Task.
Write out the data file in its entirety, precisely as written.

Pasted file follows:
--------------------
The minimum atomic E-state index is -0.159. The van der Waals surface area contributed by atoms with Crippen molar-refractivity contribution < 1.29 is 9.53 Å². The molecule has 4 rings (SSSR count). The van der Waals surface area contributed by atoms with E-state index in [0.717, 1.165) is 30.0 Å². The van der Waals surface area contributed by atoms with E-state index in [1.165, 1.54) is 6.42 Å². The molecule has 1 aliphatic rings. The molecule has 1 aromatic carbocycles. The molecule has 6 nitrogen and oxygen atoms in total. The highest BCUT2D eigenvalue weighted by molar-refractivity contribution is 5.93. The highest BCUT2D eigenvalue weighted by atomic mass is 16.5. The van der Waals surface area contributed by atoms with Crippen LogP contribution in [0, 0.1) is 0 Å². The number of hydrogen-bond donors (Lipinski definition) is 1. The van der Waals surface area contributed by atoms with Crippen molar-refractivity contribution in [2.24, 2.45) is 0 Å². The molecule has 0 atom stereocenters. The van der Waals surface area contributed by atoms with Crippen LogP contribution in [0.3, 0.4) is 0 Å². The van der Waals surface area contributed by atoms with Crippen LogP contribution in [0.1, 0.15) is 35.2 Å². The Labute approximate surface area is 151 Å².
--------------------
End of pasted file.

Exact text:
The minimum atomic E-state index is -0.159. The van der Waals surface area contributed by atoms with Crippen molar-refractivity contribution < 1.29 is 9.53 Å². The molecule has 4 rings (SSSR count). The van der Waals surface area contributed by atoms with E-state index in [0.717, 1.165) is 30.0 Å². The van der Waals surface area contributed by atoms with E-state index in [1.165, 1.54) is 6.42 Å². The molecule has 1 aliphatic rings. The molecule has 1 aromatic carbocycles. The molecule has 6 nitrogen and oxygen atoms in total. The highest BCUT2D eigenvalue weighted by molar-refractivity contribution is 5.93. The highest BCUT2D eigenvalue weighted by atomic mass is 16.5. The van der Waals surface area contributed by atoms with Crippen LogP contribution in [0, 0.1) is 0 Å². The number of hydrogen-bond donors (Lipinski definition) is 1. The van der Waals surface area contributed by atoms with Crippen molar-refractivity contribution in [2.24, 2.45) is 0 Å². The molecule has 0 atom stereocenters. The van der Waals surface area contributed by atoms with Crippen LogP contribution in [0.3, 0.4) is 0 Å². The van der Waals surface area contributed by atoms with Crippen LogP contribution in [0.1, 0.15) is 35.2 Å². The Labute approximate surface area is 151 Å².